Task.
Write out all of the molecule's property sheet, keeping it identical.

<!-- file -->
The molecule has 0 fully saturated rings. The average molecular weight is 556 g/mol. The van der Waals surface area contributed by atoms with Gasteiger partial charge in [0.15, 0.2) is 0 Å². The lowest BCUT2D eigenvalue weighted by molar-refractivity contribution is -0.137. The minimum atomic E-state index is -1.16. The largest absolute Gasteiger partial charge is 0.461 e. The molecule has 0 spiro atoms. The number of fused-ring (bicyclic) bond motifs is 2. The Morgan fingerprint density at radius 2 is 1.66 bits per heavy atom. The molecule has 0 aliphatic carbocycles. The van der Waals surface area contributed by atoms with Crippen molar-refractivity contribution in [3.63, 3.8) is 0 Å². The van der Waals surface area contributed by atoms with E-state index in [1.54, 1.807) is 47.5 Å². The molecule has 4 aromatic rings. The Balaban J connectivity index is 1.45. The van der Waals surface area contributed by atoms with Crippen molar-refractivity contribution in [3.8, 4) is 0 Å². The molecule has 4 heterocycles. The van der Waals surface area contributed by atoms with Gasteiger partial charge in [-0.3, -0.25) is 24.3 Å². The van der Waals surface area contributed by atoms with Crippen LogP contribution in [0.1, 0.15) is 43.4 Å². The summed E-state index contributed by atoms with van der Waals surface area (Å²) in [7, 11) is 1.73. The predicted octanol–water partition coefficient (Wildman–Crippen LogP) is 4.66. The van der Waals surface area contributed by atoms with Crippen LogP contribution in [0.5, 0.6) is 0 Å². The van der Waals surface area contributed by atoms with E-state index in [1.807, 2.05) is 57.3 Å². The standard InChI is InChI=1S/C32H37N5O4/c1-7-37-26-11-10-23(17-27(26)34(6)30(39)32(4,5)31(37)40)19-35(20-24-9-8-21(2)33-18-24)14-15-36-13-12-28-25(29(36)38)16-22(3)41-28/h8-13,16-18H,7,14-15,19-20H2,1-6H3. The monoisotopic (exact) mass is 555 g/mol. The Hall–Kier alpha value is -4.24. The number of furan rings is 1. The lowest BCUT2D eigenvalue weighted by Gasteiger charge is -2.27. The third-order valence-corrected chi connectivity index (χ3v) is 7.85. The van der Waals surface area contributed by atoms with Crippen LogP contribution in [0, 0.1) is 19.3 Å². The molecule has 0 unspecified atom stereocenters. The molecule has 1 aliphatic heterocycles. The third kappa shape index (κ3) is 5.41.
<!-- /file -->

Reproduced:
The molecule has 0 fully saturated rings. The average molecular weight is 556 g/mol. The van der Waals surface area contributed by atoms with Gasteiger partial charge in [0.15, 0.2) is 0 Å². The lowest BCUT2D eigenvalue weighted by molar-refractivity contribution is -0.137. The minimum atomic E-state index is -1.16. The largest absolute Gasteiger partial charge is 0.461 e. The molecule has 0 spiro atoms. The number of fused-ring (bicyclic) bond motifs is 2. The Morgan fingerprint density at radius 2 is 1.66 bits per heavy atom. The molecule has 0 aliphatic carbocycles. The van der Waals surface area contributed by atoms with Crippen molar-refractivity contribution in [3.63, 3.8) is 0 Å². The van der Waals surface area contributed by atoms with E-state index in [1.54, 1.807) is 47.5 Å². The molecule has 4 aromatic rings. The Balaban J connectivity index is 1.45. The van der Waals surface area contributed by atoms with Crippen molar-refractivity contribution in [3.8, 4) is 0 Å². The molecule has 4 heterocycles. The van der Waals surface area contributed by atoms with Gasteiger partial charge in [-0.3, -0.25) is 24.3 Å². The van der Waals surface area contributed by atoms with Crippen LogP contribution in [0.1, 0.15) is 43.4 Å². The summed E-state index contributed by atoms with van der Waals surface area (Å²) in [7, 11) is 1.73. The predicted octanol–water partition coefficient (Wildman–Crippen LogP) is 4.66. The van der Waals surface area contributed by atoms with Crippen LogP contribution in [0.5, 0.6) is 0 Å². The van der Waals surface area contributed by atoms with E-state index in [1.807, 2.05) is 57.3 Å². The standard InChI is InChI=1S/C32H37N5O4/c1-7-37-26-11-10-23(17-27(26)34(6)30(39)32(4,5)31(37)40)19-35(20-24-9-8-21(2)33-18-24)14-15-36-13-12-28-25(29(36)38)16-22(3)41-28/h8-13,16-18H,7,14-15,19-20H2,1-6H3. The monoisotopic (exact) mass is 555 g/mol. The Hall–Kier alpha value is -4.24. The number of furan rings is 1. The lowest BCUT2D eigenvalue weighted by Gasteiger charge is -2.27. The third-order valence-corrected chi connectivity index (χ3v) is 7.85. The van der Waals surface area contributed by atoms with Crippen LogP contribution in [0, 0.1) is 19.3 Å². The molecule has 0 unspecified atom stereocenters. The molecule has 1 aliphatic heterocycles. The third kappa shape index (κ3) is 5.41.